Luckily, Razer has pretty good support for Linux with its OpenRazer project.

Installing is pretty simple, but lighting still wasn’t enabled. It took a few minutes of research to figure out that I also needed to install Polychromatic.

So it’s really a 3-step process but still very easy. Here’s how to do it!

Step 1 – Install OpenRazer

Open a terminal and run the following commands:

sudo apt install software-properties-gtk
sudo add-apt-repository ppa:openrazer/stable
sudo apt update
sudo apt install openrazer-meta

Step 2 – Install Polychromatic

Open a terminal and run the following commands:

sudo add-apt-repository ppa:polychromatic/stable
sudo apt update
sudo apt install polychromatic

Step 3 – Configure Polychromatic

Now you can run Polychromatic Controller to enable the lighting effects. I found and launched it by typing “poly” in the system menu.

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Polychromatic detected both of my peripherals and allowed me to configure them just as I expected.

Source: author
Source: author

Once I selected the static lighting effect and turned up the brightness, the keyboard lit up. Very exciting. Now everything’s working exactly how I hoped and expected!

How To Run Websites As If They Were Apps in Linux Mint

Photo by Carlos Lindner on Unsplash

A WebApp Manager tutorial

I’ve been using Linux Mint for just a couple of weeks, and I’ve been very impressed with it. One of my grumbles from previous forays into Linux has been, why is it so hard to add a shortcut to a website?

Like, look at this tutorial for How to Create Desktop Shortcuts on Ubuntu from 2019. The instructions have you installing applications, doing extra steps to customize the icon, and creating .desktop files. It’s a lot.

So, I was intrigued while reading about Linux Mint’s WebApp Manager. You can read the announcement on the Linux Mint blog or check out the WebApp Manager project page on Github, but the idea’s simple: run websites as if they were apps.


Sounds cool. How do I do it?

I don’t know where I got this impression, but I thought WebApp Manager was supposed to be included with Linux Mint. My first hurdle was realizing that it wasn’t and I needed to install it.

You can download and install the beta from the Linux Mint blog article mentioned above. Here’s the download link they provide in the article.

Download and install WebApp Manager, and it becomes accessible from the system menu.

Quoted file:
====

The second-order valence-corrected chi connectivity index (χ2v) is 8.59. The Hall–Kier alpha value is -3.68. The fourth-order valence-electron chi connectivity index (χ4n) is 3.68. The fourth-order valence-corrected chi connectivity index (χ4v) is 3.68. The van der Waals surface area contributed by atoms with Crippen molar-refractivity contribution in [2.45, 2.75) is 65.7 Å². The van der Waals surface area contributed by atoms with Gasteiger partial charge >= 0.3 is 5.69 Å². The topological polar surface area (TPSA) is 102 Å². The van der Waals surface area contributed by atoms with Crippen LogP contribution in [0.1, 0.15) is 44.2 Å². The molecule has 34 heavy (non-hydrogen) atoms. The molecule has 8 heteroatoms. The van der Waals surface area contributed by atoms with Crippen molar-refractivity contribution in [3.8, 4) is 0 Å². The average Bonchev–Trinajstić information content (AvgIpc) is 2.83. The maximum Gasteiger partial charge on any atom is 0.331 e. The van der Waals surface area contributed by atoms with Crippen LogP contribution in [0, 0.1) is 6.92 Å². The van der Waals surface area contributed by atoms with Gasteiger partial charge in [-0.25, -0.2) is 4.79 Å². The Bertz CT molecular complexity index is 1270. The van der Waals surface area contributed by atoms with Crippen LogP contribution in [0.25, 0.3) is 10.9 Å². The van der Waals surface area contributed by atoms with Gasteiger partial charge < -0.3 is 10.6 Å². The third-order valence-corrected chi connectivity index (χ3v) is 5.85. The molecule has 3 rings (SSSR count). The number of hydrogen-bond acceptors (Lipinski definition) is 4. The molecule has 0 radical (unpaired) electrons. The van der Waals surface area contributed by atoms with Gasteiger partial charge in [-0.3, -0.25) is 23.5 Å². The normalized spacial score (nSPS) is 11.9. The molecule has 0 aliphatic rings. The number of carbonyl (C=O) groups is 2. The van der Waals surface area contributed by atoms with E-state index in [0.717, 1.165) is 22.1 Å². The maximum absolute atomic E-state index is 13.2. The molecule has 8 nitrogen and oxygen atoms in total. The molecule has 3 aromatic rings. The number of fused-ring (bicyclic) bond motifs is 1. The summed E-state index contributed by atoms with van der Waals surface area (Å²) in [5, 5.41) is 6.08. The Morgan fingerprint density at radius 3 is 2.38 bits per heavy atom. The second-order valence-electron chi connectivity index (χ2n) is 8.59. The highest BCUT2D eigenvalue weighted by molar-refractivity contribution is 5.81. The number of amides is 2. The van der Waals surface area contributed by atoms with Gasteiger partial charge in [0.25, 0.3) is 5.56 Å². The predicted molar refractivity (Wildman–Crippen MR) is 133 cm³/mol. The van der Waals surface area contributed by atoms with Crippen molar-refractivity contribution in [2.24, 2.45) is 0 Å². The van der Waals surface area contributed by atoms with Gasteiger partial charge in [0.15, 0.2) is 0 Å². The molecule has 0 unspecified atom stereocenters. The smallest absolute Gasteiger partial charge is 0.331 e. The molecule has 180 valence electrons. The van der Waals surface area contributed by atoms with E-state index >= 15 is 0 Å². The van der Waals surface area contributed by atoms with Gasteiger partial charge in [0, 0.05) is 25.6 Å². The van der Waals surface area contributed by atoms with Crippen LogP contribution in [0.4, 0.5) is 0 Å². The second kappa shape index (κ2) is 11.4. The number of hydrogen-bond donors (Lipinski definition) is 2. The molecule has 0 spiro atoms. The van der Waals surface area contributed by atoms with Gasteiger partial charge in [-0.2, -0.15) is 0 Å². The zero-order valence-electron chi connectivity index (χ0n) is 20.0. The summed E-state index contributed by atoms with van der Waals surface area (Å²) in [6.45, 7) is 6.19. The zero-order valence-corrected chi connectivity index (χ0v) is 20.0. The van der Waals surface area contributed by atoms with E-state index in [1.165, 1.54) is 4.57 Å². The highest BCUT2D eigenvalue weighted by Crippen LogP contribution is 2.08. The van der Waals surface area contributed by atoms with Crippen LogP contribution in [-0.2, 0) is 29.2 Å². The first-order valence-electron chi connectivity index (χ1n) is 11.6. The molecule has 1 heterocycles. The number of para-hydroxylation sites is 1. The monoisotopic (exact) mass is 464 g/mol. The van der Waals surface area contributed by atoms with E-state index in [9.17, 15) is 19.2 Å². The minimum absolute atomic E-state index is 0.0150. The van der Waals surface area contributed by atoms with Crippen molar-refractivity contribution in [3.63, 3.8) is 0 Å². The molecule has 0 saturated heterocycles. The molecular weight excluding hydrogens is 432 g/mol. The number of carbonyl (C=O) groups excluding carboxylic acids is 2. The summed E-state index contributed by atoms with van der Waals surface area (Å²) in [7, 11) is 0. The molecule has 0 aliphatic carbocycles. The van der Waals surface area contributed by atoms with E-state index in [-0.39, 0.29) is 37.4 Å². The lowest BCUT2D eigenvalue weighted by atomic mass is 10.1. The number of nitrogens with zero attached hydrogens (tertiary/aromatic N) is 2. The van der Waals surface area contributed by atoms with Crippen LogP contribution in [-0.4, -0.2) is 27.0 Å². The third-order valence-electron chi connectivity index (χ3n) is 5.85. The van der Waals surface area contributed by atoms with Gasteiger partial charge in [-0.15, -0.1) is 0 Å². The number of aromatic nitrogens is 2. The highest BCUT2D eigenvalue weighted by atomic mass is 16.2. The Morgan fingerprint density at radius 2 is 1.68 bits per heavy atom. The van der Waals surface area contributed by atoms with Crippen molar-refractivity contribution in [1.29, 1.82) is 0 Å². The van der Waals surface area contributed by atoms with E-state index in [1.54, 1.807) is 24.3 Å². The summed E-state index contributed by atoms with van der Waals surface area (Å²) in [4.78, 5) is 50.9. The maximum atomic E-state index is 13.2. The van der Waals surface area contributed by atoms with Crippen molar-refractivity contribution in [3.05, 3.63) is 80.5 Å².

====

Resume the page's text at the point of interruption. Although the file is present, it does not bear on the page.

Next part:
Source: author

Once installed, it’s ultra-intuitive to use. Open it and click to add a new website. When you save, the web app becomes accessible from the system menu like all your other installed applications.


Okay, but can I get an example?

The thing that pushed me into figuring out WebApp Manager is that Amazon doesn’t offer a Kindle reading app for Linux. They do, however, have a cloud reader available at read.amazon.com.

So, let’s see how it looks as a web app in Linux Mint.

First, we launch WebApp Manager from the system menu, as shown in the screenshot above. Click the “+” icon to add a new app and enter the URL.

Source: author

There are a few cool things to note. First, when you enter the URL, it automatically grabs an icon, but you can also click the icon next to the address box to look for and select other icons. The Amazon smile icon is okay, but I wanted something a little more Kindle-specific.

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Other options include which category of the system menu to list the web app under and which browser to use. Also noteworthy is the “Isolated profile” option, which is equivalent to running the app in private or incognito mode.

Enter the details, save it, and you’re done. The application now shows in the system menu with the name and icon specified.

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Launching it opens a satisfying experience that has a very “native app” feel to it. You can pin the icon to your panel for quick access, or right-click it in the system menu to add it to the desktop.

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Conclusion

In our increasingly web-based world, having access to installable, platform-specific programs becomes less and less critical. It’s one of the reasons Chromebooks are so popular, and Linux benefits from it, too. Linux Mint’s WebApp Manager does a beautiful job of converting websites into an app-like experience.

WebApp Manager is still in beta, and I couldn’t find much information about it after some (very brief) research. It makes a great first impression, though, and it’s another bullet on my growing list of reasons to love Linux Mint.


This article was originally published on Medium on January 7, 2021.